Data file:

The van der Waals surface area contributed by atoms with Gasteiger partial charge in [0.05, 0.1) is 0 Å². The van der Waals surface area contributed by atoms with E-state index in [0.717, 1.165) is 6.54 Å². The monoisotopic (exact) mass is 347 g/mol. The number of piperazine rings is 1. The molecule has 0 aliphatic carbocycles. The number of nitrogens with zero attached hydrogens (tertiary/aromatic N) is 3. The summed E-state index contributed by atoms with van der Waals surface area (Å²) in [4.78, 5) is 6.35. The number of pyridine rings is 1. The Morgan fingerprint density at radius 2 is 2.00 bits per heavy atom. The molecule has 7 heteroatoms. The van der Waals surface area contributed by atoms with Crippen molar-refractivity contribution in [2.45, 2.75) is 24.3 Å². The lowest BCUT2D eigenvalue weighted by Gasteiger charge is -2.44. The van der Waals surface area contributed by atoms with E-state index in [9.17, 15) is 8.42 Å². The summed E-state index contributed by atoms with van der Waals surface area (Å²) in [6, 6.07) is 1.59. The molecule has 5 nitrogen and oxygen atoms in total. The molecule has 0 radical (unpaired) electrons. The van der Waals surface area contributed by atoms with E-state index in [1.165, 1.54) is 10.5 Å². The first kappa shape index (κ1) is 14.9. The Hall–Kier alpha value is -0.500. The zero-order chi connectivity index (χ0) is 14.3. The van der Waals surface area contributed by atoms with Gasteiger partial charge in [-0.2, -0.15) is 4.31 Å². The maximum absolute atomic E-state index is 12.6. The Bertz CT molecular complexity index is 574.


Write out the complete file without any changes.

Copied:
The van der Waals surface area contributed by atoms with Gasteiger partial charge in [0.05, 0.1) is 0 Å². The van der Waals surface area contributed by atoms with E-state index in [0.717, 1.165) is 6.54 Å². The monoisotopic (exact) mass is 347 g/mol. The number of piperazine rings is 1. The molecule has 0 aliphatic carbocycles. The number of nitrogens with zero attached hydrogens (tertiary/aromatic N) is 3. The summed E-state index contributed by atoms with van der Waals surface area (Å²) in [4.78, 5) is 6.35. The number of pyridine rings is 1. The Morgan fingerprint density at radius 2 is 2.00 bits per heavy atom. The molecule has 7 heteroatoms. The van der Waals surface area contributed by atoms with Crippen molar-refractivity contribution in [2.45, 2.75) is 24.3 Å². The lowest BCUT2D eigenvalue weighted by Gasteiger charge is -2.44. The van der Waals surface area contributed by atoms with E-state index in [9.17, 15) is 8.42 Å². The summed E-state index contributed by atoms with van der Waals surface area (Å²) in [6, 6.07) is 1.59. The molecule has 5 nitrogen and oxygen atoms in total. The molecule has 0 radical (unpaired) electrons. The van der Waals surface area contributed by atoms with E-state index in [1.165, 1.54) is 10.5 Å². The first kappa shape index (κ1) is 14.9. The Hall–Kier alpha value is -0.500. The zero-order chi connectivity index (χ0) is 14.3. The van der Waals surface area contributed by atoms with Gasteiger partial charge in [-0.2, -0.15) is 4.31 Å². The maximum absolute atomic E-state index is 12.6. The Bertz CT molecular complexity index is 574.